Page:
Financial Women of SF Providing More Than Just a Scholarship
Arriel Sherman, part-time MBA, ’16 and Vicki Ye, full-time MBA, ‘16, both students at the University of San Francisco School of Management, were recently awarded scholarships from the Financial Women of San Francisco Association (FWSF) for their work and dedication in the financial field. These women were honored at the FWSF Luncheon, where they spoke about the impact of receiving this award.
The FWSF Scholarship Fund has been providing graduate and undergraduate scholarships to San Francisco Bay Area women pursuing careers in finance and financial services since 1985. Along with their scholarship funds, winners also receive mentorship from members of the organization and receive the opportunity to attend career development and networking events.
“It feels like the start of something big for me. In order to keep progressing with my career in finance, I have to keep thinking about what I can do set myself apart,” Sherman said of winning the scholarship.
For Ye, the opportunities available were what motivated her to apply for the scholarship in the first place.
“The application is quite challenging. It includes your resume, an essay, recommendations and interviews,” Ye said. “The process itself is rewarding because you can see what you have achieved up to that point and it encourages you to keep connections with professors and previous employers. It means the most to be recognized by these women and to work with a mentor in the financial field. I can apply what I learned over the course of the process to my future goals."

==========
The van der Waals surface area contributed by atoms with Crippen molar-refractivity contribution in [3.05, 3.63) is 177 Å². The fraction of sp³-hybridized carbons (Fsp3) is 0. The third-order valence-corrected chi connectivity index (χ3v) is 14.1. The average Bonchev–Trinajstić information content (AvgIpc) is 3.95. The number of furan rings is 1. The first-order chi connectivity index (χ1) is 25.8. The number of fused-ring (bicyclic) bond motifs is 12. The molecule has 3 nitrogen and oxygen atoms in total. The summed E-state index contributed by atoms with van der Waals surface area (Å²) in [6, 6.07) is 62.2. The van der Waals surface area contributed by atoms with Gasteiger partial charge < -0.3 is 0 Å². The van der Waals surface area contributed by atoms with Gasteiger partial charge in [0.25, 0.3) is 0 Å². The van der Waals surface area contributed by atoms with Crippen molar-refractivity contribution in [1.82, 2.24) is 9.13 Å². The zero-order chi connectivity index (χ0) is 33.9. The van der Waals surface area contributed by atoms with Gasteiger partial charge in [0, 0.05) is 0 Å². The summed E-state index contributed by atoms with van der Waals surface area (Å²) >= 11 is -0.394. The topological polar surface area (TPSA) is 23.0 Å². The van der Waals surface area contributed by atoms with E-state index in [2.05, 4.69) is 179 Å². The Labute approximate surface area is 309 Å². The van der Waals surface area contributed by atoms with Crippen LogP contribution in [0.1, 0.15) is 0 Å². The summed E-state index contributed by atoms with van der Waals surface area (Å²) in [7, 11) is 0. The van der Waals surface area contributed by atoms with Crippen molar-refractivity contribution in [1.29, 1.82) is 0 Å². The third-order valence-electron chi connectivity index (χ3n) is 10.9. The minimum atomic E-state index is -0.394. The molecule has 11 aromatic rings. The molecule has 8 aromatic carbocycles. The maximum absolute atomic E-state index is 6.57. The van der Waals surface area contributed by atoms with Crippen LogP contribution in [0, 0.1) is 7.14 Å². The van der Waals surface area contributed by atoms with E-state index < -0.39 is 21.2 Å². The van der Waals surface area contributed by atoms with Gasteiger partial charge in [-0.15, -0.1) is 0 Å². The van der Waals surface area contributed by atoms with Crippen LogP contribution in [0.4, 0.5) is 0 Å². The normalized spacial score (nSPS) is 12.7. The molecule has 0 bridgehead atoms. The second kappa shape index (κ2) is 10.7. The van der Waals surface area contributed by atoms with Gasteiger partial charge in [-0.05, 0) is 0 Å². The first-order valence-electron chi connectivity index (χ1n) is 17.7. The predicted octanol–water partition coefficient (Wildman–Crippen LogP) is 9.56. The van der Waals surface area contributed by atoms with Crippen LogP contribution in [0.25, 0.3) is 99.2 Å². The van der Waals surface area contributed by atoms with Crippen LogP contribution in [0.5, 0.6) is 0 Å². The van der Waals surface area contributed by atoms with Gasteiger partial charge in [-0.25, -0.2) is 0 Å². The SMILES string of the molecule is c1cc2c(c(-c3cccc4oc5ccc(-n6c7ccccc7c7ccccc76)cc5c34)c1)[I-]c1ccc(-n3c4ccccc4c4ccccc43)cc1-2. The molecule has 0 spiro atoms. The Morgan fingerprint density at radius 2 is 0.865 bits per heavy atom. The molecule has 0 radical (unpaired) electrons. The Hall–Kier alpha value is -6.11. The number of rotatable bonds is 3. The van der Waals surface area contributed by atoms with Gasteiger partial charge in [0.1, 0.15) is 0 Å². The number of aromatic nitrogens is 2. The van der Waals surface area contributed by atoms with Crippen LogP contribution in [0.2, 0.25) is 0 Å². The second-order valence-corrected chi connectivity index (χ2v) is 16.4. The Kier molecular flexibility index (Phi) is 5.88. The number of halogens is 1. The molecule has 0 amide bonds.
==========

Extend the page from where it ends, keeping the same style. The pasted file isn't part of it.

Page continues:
According to Carolyn Margiotti, FWSF Scholarship Team Lead for USF, Ye and Sherman were selected for the scholarship because they showed passion for FWSF, their future goals in finance and giving back to the community.
Ye and Sherman both overcame adversity early in their careers and came to USF to grow both personally and professionally.
Sherman credits the work she did with Making Waves, an education program, for making an impact on her future. “I always wanted to bring people together in some way because I feel like the people that support me are my village. I try to pay back their support with inspiration. You can achieve so much when [other people] believe in you.”
For Sherman, this means developing a network for women to share their victories and defeats.
“The project I have in mind, called She Believes! [is] about making it okay to ask for help, to share failures, [and to develop] a network that helps you achieve at least four goals per year,” she said.
Ye, who is from Singapore, sees her MBA impacting the world of finance in a positive way.
“Ultimately, I want to become a CFO who respects every human being and makes a positive impact,” she said. “This scholarship opens the door into an organization that encourages this. There is a great deal to learn from the connections I will make, their mentorship and all their expertise.”
While at USF, Ye worked closely with Professors Claudia Roehl and Nicholas Tay, whom she credits much of her success from at the university. She was also elected Vice President of the Graduate Student Association.
Similarly, Sherman is the Vice President of Challenge for Charity and has volunteered with organizations like SF Food Bank, Special Olympics and Women’s Initiative for the Self-Employed. Sherman’s grandmother also played a large role in her desire to help women and youth in the future.
“She helped the women in our community with their finances and other things when I was growing up,” Sherman said. “It showed me there is a real need for women to support women in the finance world. Working with FWSF will be a chance for me to have a mentor in that space.”
By Sage Curtis